Video Editing on Low End Macs
Part 2: Choosing the Right Computer
Dave Ip - 2001.08.21
Yesterday we discussed the software, compression, and hardware requirements, but what machines are good for this sort of thing?
Apple has always been a leader in media manipulation (literally or figuratively?), producing many different audio/video capable Macs over the years. Starting with the 68040 based Quadras, built-in video in/out capability allowed anyone to be a director.
However, with the availability of USB and FireWire based analog capture solutions, spending any amount of money on an older Mac is questionable. I'd say the limit is about $100 - the price of a USB analog capture device ( ATI's Xclaim TV USB Edition).
However, if you've already got one of these machines or can obtain one on the cheap, you can probably put it to good use.
Also, your local camera shop may provide video transfer services, taking your VHS or 8mm tapes and copying them to VCD or DVD. Some outfits charge less than $100 for a two hour tape. If you're just doing a one-off, this may be a better route than doing it yourself. Note that you'll still need enough computing power to edit the digitized product.
Since they're NuBus-based, the Quadras have some video quirks which must be addressed. When working with video, the VRAM is equally shared between graphics (i.e.: Finder) and video (the video signal sent into the computer). This means you're limited to certain resolutions and color depths, depending on the amount of VRAM in the machine (for the 840av, 1 MB standard, 2 MB max.) Composite (RCA) and S-video connectors are built in, so you can hook up a video camera or DVD player.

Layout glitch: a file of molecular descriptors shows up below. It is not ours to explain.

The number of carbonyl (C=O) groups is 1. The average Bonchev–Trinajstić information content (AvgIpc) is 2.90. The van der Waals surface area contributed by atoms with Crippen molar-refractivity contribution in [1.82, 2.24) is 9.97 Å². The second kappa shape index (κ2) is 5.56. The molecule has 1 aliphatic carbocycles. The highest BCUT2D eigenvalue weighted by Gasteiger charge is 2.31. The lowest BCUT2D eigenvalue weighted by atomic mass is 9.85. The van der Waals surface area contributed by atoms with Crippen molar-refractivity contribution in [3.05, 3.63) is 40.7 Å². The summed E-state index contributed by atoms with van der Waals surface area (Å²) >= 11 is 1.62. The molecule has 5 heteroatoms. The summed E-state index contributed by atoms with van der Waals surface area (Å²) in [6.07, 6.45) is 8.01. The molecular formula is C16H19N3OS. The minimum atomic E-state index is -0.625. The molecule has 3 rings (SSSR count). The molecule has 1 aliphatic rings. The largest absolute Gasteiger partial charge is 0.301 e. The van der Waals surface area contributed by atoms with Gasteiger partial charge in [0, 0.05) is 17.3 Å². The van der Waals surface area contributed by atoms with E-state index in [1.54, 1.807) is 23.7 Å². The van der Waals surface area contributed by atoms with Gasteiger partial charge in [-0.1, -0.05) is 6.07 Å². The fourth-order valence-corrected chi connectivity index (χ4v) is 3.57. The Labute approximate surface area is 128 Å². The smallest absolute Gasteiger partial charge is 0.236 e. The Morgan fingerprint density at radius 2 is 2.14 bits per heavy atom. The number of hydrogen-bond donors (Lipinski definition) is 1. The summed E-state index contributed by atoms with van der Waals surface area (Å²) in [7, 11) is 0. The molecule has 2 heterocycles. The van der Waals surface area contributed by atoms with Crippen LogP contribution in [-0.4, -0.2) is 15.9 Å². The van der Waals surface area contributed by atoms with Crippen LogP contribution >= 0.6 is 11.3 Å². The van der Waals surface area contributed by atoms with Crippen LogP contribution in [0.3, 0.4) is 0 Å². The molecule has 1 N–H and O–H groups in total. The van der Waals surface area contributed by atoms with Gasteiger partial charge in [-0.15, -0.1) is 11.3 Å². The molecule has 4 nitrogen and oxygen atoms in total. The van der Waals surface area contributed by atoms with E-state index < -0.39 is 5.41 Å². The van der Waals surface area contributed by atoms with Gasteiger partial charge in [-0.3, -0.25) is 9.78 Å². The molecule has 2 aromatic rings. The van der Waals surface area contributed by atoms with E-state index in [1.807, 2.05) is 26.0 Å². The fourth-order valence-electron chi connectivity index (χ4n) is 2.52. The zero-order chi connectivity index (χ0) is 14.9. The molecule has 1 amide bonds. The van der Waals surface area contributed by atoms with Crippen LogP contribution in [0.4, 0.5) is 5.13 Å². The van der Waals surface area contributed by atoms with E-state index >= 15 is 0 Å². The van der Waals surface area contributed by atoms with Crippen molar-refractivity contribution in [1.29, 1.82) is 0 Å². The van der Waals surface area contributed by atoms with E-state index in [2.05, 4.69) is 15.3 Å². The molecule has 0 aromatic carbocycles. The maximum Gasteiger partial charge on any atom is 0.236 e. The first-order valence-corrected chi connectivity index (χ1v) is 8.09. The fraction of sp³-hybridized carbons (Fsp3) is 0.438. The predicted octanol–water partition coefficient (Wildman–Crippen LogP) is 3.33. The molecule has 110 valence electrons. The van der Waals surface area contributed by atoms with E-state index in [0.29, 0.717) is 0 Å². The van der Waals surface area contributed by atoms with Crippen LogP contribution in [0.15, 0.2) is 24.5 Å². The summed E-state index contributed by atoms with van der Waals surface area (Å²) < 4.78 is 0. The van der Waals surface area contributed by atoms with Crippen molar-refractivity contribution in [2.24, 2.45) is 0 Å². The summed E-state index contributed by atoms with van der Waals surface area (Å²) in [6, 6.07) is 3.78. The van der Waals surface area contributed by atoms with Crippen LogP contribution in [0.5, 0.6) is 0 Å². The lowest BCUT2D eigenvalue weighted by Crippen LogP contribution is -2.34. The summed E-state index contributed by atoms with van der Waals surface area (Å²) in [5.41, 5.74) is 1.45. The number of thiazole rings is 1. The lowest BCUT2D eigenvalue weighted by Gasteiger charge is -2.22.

As a stock machine, the Quadras are fine for capturing still images, but they're inadequate for capturing high quality video. You'll need to add more RAM and a larger hard drive or find a used machine that fits the bill; 64 MB of RAM and a 500 MB hard drive is practical; more is better.
Even with more RAM and a bigger hard drive, capture performance is hampered by the 40 MHz processor - 10 fps at 160 x 120 resolution is typical (less than VHS quality). This can be improved by compressing the video after capturing (which requires more hard drive space) and/or capturing directly to RAM (this limits the size of the video clip to a few seconds). With these limitations, the Quadras are still useful as webcams or for capturing small, short videos for email or the Web.
Some Quadras come equipped with a hardware compression card (i.e., SpigotPro AV) which allows for full frame, full motion video capture (640 x 480 at 30 fps). I wouldn't mind spending $100 on one of these machines; you can set it up for video capture only, then send the files over ethernet to a faster Mac for editing.
AV equipped Macs in the x100 series (Power Mac 6100, 7100, and 8100) came standard with 16 MB or more RAM and 500 MB or larger hard drives, which makes them a little bit better than the Quadras. They can achieve better results than their 68k cousins, but they're still limited in their usage of VRAM (same graphics/video split) and connectors (S-video only, no composite). This means you'll need to shell out for special S-video to RCA cables if you want to hook up a video camera or VCR.
The AV card's circuitry is nearly identical to that of the Quadras, so performance is very similar. With the PowerPC processors in these Macs, it's possible to capture compressed video, and higher frame rates (15-20 fps) at higher resolutions (320 x 240) are possible with uncompressed video. This makes the limiting factors the system bus and hard drive space, which are still in the class of 68k machines.